|Burton Richardson (first episode, edited out in post)|
|Dick Clark Productions|
Greed (also known as Greed: The Multi-Million-Dollar Challenge, Greed: The Series, Super Greed, and solely Greed) was a game show similar to Who Wants to Be a Millionaire?, where one team or one contestant could possibly share/win up to $2,000,000 ($4,000,000 on Super Greed). According to Woolery, the show is most often described as "the richest, most dangerous game in America".
Rules of the game
Six contestants were asked a question with a numerical answer between 10 and 999, and then locked in their answers using a keypad in front of them. Once all players were locked in, the answer was revealed, and the player whose guess was closest to the correct answer became the team captain. The second closest player sat in position #1, the third closest in position #2, the fourth closest in position #3, and the fifth closest in position #4. The player whose guess was furthest away returned to the contestant pool with the possibility of being back for another qualifying round.
If two or more players were tied or of equal distance from the right answer, those players were ranked based on who locked in first. The qualifying round was not played during Greed’s Tournament of Losers episode and was largely eliminated during the five-episode Super Greed era (beginning with the April 28, 2000 episode); as a result, the positions of the show's five contestants were determined via a backstage draw. The qualifying round was also not played during the show's last five episodes.
The team then attempted to answer multiple choice questions of increasing value while climbing the "Tower of Greed." The first question was played for $25,000 and question values increased by that amount up to $100,000 for the fourth question. The fifth question was worth double or $200,000, the sixth worth $500,000, the seventh worth double again $1,000,000 and the eighth worth $2,000,000. As with Millionaire, the amounts were not cumulative.
First four questions
Starting with the team member who was furthest away from the correct answer to the qualifying question, multiple choice questions were asked and the team member locked in their answer. The team captain could accept their answer or reject it and select a different answer. The first two questions contained four possible choices and the third and fourth questions contained five possible choices.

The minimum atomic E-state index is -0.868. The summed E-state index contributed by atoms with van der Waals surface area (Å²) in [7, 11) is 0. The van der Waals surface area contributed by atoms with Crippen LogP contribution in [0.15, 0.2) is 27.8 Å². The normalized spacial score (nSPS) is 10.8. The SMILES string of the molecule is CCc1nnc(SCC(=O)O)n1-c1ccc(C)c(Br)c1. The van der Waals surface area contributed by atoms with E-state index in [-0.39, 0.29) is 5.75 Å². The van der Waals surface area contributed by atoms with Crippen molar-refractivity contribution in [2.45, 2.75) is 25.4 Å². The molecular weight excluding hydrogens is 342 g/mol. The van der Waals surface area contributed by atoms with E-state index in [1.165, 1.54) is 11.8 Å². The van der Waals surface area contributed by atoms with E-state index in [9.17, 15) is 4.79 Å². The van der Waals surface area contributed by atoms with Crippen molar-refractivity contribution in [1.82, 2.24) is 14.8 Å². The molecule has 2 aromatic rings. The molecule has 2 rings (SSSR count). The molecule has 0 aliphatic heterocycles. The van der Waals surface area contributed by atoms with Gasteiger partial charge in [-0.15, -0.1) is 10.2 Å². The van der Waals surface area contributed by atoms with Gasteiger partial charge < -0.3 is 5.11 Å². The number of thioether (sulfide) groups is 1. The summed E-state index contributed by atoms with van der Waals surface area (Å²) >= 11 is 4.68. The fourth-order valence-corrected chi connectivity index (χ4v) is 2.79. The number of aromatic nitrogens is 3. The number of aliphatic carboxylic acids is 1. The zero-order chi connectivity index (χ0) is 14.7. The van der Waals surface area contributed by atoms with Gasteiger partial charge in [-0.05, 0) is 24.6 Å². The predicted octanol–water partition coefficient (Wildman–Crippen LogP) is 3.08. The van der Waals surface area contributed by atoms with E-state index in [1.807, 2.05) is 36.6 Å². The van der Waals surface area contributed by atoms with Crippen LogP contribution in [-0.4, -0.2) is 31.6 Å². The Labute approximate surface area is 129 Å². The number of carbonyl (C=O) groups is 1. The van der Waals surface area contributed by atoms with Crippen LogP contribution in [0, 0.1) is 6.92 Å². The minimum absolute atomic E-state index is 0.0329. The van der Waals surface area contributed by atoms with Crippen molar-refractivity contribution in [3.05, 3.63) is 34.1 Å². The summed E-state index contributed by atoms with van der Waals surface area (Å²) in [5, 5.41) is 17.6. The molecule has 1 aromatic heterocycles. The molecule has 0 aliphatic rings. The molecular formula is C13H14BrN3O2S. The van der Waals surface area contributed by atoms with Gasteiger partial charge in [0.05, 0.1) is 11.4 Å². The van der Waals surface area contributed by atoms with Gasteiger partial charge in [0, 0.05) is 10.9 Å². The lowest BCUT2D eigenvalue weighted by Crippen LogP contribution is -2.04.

Contestants competed for an equal share of the question value. If the team captain accepted a wrong answer for any of the first four questions, the team left with nothing. The team captain could decide to quit with the money won thus far or risk their collective winnings to continue playing the game.
After the fourth question the host provided the team with the category for the next question and the opportunity to leave the game with $100,000.
If the captain decided to continue playing, the "Terminator" was activated and selected one team member at random. The player selected could accept $10,000 in cash (that was not at risk should the contestant lose the Terminator or the team missed a future question) in order to challenge another team member to a one-question showdown for their share of the collective winnings.
If the player who buzzed in correctly answered the question, they would claim their opponent's share of the collective team winnings and their teammate was eliminated. If the player provided an incorrect answer or didn't answer within five seconds, they were eliminated and their teammate gained control of their share. However, if the player eliminated was the same player who originally accepted the Terminator challenge, they kept their $10,000.
If the captain was eliminated, the contestant who won the challenge became the new captain. Otherwise, the showdown winner kept his/her original seat.
Originally, contestants were required to wait for the question to be completely read before buzzing in; buzzing in too early immediately eliminated the contestant, just as if a wrong answer had been given. Once Greed became a regular series (beginning with the December 9, 1999 episode) contestants were allowed to buzz in at any time if they knew the answer for the remainder of the show's run, though Chuck would immediately stop reading the question at that point.
The Terminator was played prior to the $200,000, $500,000 and $1,000,000 questions.